- NSF-PAR ID:
- Date Published:
- Journal Name:
- Movement Ecology
- Medium: X
- Sponsoring Org:
- National Science Foundation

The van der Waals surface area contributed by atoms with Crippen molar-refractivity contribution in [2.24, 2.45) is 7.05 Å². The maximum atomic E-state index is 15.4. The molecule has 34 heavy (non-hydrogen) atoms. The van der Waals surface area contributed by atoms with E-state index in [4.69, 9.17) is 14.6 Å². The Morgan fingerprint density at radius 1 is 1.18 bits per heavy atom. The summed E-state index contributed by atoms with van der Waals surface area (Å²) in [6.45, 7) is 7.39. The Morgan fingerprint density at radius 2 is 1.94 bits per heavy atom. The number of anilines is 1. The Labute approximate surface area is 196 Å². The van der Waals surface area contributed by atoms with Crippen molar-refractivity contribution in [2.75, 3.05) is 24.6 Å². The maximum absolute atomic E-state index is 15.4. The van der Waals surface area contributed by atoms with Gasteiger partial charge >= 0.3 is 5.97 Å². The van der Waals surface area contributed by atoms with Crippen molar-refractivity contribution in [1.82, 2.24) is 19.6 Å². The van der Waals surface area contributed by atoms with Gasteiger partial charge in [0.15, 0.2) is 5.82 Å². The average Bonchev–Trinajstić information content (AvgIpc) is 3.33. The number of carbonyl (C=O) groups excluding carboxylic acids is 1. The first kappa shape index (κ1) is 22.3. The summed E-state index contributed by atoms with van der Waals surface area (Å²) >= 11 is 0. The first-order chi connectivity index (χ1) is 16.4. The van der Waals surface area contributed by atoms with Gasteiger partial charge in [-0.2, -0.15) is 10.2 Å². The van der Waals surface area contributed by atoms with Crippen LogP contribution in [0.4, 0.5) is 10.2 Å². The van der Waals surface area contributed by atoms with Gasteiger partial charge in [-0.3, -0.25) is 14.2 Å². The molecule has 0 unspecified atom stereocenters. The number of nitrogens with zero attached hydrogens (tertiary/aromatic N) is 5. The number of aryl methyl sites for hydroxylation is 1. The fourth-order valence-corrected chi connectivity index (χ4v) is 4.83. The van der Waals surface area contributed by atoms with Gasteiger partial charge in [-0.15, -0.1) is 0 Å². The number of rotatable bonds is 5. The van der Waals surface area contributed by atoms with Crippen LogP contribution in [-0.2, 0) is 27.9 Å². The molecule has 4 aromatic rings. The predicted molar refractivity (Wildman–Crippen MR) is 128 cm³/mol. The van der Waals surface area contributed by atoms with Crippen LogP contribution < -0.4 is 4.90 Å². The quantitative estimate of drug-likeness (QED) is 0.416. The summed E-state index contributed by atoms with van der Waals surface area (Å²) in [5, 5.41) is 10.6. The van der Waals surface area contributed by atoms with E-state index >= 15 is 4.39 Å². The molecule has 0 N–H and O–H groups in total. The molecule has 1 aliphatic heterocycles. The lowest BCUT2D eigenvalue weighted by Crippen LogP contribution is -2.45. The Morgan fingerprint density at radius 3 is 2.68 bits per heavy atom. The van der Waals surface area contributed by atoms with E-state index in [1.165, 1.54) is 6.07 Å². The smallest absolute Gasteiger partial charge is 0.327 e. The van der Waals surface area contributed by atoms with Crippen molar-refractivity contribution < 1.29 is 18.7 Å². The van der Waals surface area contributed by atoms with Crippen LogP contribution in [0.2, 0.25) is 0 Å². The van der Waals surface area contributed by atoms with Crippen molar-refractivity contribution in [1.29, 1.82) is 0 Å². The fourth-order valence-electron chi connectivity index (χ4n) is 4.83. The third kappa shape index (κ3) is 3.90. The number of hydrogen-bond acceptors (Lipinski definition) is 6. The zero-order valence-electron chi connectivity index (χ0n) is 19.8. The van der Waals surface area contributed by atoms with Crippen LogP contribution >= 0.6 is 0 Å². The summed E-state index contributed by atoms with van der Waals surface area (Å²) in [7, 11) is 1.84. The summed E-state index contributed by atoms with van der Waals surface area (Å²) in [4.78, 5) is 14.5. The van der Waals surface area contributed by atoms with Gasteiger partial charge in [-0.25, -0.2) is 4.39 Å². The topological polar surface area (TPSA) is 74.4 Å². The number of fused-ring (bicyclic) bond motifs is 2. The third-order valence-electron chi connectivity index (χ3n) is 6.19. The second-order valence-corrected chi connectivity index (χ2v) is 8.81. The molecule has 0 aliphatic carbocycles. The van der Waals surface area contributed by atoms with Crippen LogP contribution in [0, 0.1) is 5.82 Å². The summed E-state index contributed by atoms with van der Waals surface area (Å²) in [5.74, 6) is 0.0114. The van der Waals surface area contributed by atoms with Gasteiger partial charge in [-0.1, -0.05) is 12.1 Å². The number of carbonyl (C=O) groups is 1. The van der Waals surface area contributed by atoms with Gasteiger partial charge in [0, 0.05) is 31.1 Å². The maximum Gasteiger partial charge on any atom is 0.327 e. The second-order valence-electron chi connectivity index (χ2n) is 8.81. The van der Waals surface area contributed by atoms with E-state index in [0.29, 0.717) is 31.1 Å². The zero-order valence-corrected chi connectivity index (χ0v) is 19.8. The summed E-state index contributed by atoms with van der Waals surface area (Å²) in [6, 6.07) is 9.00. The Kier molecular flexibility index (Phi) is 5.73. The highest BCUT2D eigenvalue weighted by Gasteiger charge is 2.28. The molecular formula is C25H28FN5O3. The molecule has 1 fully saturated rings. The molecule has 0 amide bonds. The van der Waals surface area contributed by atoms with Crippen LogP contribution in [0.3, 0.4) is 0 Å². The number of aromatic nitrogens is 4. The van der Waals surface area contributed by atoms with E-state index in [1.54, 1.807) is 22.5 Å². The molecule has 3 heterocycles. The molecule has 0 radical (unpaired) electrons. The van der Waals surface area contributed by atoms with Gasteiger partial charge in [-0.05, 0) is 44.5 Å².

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More than two billion birds migrate through the Gulf of Mexico each spring en route to breeding grounds in the USA and Canada. This region has a long history of complex natural and anthropogenic environments as the northern Gulf coast provides the first possible stopover habitats for migrants making nonstop trans‐Gulf crossings during spring migration. However, intense anthropogenic activity in the region, which is expanding rapidly at present, makes migrants vulnerable to a multitude of obstacles and increasingly fragments and alters these habitats. Understanding the timing of migrants' overwater arrivals has biological value for expanding our understanding of migration ecology relative to decision‐making for nonstop flights, and is imperative for advancing conservation of this critical region through the identification of key times in which to direct conservation actions (e.g. temporary halting of wind turbines, reduction of light pollution). We explored 10 years of weather surveillance radar data from five sites along the northern Gulf of Mexico coast to quantify the daily timing and intensity of arriving trans‐Gulf migrants. On a daily scale, we found that migrant intensity peaked an average of nine hours after local sunrise, occurring earliest at easternmost sites. On a seasonal level, the greatest number of arrivals occurred between late April and early May, with peak intensity occurring latest at westernmost sites. Overall intensity of migration across all 10 years of data was greatest at the westernmost sites and decreased moving farther to the east. These findings emphasize the differential spatial and temporal patterns of use of the Gulf of Mexico region by migrating birds, information that is essential for improving our understanding of the ecology of trans‐Gulf migration and for supporting data‐driven approaches to conservation actions for the migratory birds passing through this critical region.more » « less